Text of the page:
A great deal has been made of the airship flap of 1897 in UFO circles, typically seeking to prove that the airships were extraterrestrial vehicles. Yet, as Jacque Vallee points out in Dimensions, the evidence does not point toward extraterrestrial occupants because those airship operators who engaged in conversation with witness “were indistinguishable from the average American population of the time.”

The airship wave of 1896-97 will never be fully solved. Does it involve time travelers? Of the 100 or so reported sightings across the country, some were obvious hoaxes and fabrications based on the many newspaper articles appearing at the time. Yet, with those genuine sightings, considerable doubt remains as to the nature of these craft.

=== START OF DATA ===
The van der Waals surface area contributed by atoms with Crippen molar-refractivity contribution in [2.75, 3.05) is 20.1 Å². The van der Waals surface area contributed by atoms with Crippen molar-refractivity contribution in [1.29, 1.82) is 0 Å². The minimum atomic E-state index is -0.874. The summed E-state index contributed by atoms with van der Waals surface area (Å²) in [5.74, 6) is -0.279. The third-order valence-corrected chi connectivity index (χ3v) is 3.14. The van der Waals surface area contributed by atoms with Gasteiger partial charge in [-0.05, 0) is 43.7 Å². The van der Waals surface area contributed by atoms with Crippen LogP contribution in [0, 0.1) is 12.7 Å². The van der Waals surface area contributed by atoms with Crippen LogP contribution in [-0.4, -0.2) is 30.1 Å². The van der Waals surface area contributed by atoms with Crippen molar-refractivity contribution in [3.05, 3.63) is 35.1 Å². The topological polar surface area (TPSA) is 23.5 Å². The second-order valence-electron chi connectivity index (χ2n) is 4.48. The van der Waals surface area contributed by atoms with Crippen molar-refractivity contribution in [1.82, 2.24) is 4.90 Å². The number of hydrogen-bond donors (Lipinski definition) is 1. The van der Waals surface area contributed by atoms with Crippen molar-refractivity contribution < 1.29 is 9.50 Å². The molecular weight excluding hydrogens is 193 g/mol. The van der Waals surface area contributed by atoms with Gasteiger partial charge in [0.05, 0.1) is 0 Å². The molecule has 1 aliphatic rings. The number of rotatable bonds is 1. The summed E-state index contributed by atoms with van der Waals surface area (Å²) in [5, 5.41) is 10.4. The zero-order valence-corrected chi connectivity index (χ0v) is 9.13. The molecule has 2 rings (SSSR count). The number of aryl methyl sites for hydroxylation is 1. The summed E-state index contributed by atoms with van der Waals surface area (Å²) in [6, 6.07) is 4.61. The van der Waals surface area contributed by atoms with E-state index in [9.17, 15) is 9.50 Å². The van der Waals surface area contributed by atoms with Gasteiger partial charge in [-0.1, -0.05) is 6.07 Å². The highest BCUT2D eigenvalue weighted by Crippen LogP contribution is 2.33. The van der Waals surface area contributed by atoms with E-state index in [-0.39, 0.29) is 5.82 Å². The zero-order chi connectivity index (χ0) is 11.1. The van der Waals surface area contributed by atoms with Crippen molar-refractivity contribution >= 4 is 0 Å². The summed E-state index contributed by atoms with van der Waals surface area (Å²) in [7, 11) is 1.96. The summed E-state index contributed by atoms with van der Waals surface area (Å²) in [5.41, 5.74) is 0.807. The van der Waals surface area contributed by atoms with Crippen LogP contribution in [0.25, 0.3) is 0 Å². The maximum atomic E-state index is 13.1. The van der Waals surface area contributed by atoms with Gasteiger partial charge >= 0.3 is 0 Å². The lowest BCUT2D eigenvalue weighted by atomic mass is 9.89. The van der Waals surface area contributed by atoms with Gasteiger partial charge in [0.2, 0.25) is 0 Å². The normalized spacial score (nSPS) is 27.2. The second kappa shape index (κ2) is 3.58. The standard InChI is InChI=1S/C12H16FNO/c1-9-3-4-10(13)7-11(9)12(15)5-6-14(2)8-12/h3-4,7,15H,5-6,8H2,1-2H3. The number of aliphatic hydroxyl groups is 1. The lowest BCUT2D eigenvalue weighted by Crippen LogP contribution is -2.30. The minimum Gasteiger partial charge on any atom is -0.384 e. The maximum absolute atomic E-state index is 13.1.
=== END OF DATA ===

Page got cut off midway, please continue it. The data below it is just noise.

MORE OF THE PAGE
Says Wallace Chariton at the end of his book The Great Texas Airship Mystery: “Many 1897 witnesses said they heard a peculiar whirring or whizzing sound that could not be identified. There were several reports that the flying machine hovered in one spot for some time then quickly disappeared traveling at a high rate of speed. There was always at least one light that was often said to be considerably more powerful than any incandescent light, which was the only kind they had in 1897. Some witnesses said they saw a bright, fluorescent glow about the ship and many others claimed there were multicolored lights along the sides. If you do any research into reported modern UFO sightings you will find that similar statements occur frequently.